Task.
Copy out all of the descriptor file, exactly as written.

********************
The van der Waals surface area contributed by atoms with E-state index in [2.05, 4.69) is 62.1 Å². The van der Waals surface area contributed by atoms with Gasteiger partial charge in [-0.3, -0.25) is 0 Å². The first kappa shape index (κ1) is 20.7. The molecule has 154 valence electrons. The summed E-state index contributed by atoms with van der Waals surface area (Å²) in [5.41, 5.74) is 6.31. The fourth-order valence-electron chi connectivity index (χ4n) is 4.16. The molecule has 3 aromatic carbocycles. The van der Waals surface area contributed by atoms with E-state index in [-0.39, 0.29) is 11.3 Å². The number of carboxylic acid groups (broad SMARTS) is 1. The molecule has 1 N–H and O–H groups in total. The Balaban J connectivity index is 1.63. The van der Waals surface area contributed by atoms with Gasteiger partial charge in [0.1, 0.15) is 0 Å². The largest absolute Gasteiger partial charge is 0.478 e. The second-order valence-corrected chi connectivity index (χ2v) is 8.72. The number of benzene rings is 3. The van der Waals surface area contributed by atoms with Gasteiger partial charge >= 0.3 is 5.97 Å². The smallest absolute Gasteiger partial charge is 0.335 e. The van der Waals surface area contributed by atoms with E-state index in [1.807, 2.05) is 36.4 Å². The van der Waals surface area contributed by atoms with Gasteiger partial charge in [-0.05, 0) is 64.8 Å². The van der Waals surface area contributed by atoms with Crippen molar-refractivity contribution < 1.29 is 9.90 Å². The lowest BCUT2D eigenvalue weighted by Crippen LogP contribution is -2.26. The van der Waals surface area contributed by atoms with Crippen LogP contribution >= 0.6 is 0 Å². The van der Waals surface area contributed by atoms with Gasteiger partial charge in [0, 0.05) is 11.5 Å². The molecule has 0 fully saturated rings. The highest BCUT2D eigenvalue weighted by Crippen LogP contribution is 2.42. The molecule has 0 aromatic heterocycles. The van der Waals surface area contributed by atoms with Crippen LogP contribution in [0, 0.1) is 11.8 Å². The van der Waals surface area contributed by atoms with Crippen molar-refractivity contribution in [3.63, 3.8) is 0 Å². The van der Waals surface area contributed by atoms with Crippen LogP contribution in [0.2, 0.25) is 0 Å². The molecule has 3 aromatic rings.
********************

The van der Waals surface area contributed by atoms with E-state index in [2.05, 4.69) is 62.1 Å². The van der Waals surface area contributed by atoms with Gasteiger partial charge in [-0.3, -0.25) is 0 Å². The first kappa shape index (κ1) is 20.7. The molecule has 154 valence electrons. The summed E-state index contributed by atoms with van der Waals surface area (Å²) in [5.41, 5.74) is 6.31. The fourth-order valence-electron chi connectivity index (χ4n) is 4.16. The molecule has 3 aromatic carbocycles. The van der Waals surface area contributed by atoms with E-state index in [-0.39, 0.29) is 11.3 Å². The number of carboxylic acid groups (broad SMARTS) is 1. The molecule has 1 N–H and O–H groups in total. The Balaban J connectivity index is 1.63. The van der Waals surface area contributed by atoms with Gasteiger partial charge in [0.1, 0.15) is 0 Å². The largest absolute Gasteiger partial charge is 0.478 e. The second-order valence-corrected chi connectivity index (χ2v) is 8.72. The number of benzene rings is 3. The van der Waals surface area contributed by atoms with Gasteiger partial charge >= 0.3 is 5.97 Å². The smallest absolute Gasteiger partial charge is 0.335 e. The van der Waals surface area contributed by atoms with E-state index in [1.807, 2.05) is 36.4 Å². The van der Waals surface area contributed by atoms with Gasteiger partial charge in [-0.05, 0) is 64.8 Å². The van der Waals surface area contributed by atoms with Crippen molar-refractivity contribution < 1.29 is 9.90 Å². The lowest BCUT2D eigenvalue weighted by Crippen LogP contribution is -2.26. The van der Waals surface area contributed by atoms with Crippen LogP contribution >= 0.6 is 0 Å². The van der Waals surface area contributed by atoms with Gasteiger partial charge in [0, 0.05) is 11.5 Å². The molecule has 0 fully saturated rings. The highest BCUT2D eigenvalue weighted by Crippen LogP contribution is 2.42. The molecule has 0 aromatic heterocycles. The van der Waals surface area contributed by atoms with Crippen LogP contribution in [0, 0.1) is 11.8 Å². The van der Waals surface area contributed by atoms with Crippen molar-refractivity contribution in [3.63, 3.8) is 0 Å². The van der Waals surface area contributed by atoms with Crippen LogP contribution in [0.2, 0.25) is 0 Å². The molecule has 3 aromatic rings.